The blizzard's still a-raging at my house! Once we started the snowflakes falling in the dining room, we kept on going right into the living room. The high vaulted ceiling gave us lots of airspace to fill with flurries; we used more Command hooks, more fishing line and billions more paper snowflakes to show global warming who's boss.
There was a bit of method to our madness. We decided upon a basic framework or grid of lines that we wanted to criss and cross across the room. Thinking in three dimensions, our plan was to keep each line fairly level but to layer the lines over one another to create a sense of depth. Once we got the first few hooks in place, we strung the lines and began taping up the snowflakes to see how much the lines drooped when we added the drag of the snowflakes' weight . Then we adjusted the tension on the lines and added another set of hooks to hang lines above the first set. Our process started out with a heavy trial-and-error vibe but became more refined and less up-and-down-the-ladder-to-see-how-it-looks intensive as we gained experience.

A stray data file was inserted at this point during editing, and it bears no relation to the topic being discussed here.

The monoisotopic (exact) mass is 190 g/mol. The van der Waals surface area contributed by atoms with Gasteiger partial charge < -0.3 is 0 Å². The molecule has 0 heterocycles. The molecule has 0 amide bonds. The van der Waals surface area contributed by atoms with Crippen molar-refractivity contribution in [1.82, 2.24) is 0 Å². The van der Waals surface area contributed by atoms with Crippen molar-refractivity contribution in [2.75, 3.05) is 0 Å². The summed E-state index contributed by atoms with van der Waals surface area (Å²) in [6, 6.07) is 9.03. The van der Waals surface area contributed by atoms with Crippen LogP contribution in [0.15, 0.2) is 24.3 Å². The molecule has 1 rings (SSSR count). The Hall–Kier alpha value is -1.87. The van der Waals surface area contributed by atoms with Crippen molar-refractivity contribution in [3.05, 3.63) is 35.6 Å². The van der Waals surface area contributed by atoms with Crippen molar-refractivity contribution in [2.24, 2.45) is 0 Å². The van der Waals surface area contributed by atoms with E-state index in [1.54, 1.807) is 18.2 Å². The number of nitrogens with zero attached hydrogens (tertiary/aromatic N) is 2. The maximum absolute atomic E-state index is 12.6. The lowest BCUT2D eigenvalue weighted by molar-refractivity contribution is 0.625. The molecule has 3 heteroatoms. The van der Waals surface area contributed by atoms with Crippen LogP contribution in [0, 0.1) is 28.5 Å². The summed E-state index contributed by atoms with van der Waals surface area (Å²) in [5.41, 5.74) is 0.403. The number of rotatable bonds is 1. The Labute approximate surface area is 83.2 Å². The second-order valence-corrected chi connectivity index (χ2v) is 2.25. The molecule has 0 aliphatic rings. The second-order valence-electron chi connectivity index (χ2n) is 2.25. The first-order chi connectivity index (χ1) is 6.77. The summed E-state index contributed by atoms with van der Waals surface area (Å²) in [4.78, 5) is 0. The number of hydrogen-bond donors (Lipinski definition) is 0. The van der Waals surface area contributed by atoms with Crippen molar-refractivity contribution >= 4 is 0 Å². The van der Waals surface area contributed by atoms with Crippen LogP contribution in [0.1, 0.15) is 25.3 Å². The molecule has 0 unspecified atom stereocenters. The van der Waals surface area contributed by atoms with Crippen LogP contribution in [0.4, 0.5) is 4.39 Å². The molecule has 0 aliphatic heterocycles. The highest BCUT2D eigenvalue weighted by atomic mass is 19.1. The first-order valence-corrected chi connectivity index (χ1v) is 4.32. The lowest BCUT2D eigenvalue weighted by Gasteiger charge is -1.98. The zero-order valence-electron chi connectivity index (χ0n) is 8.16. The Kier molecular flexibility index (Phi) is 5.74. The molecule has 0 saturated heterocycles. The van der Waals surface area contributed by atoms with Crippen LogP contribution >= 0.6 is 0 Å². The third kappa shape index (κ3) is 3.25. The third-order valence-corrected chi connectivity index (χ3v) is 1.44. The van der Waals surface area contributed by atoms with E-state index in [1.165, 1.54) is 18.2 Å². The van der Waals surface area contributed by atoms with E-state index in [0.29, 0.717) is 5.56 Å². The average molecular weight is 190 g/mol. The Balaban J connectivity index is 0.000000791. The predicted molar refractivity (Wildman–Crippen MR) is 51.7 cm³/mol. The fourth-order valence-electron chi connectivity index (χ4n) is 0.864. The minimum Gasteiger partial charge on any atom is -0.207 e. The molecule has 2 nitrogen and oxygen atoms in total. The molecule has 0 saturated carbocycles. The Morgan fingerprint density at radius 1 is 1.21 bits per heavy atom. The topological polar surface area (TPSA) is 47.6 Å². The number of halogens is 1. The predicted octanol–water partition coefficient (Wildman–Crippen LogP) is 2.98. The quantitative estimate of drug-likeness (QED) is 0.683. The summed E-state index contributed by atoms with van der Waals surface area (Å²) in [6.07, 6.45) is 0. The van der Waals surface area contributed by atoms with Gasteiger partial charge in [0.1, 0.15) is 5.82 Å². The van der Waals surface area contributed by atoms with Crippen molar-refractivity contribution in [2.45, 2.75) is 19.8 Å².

- As you evaluate your work-in-progress, be sure to check from both the perspective of a person entering the room, and someone seated within the room.
- Yes, the kittens can reach the lines from the tallest pieces of furniture, just as we feared. But after swatting down a few flakes, they got bored and moved on.
- The more space between the layers, the better.
- You cannot have too many snowflakes. Next year, we will make lots more.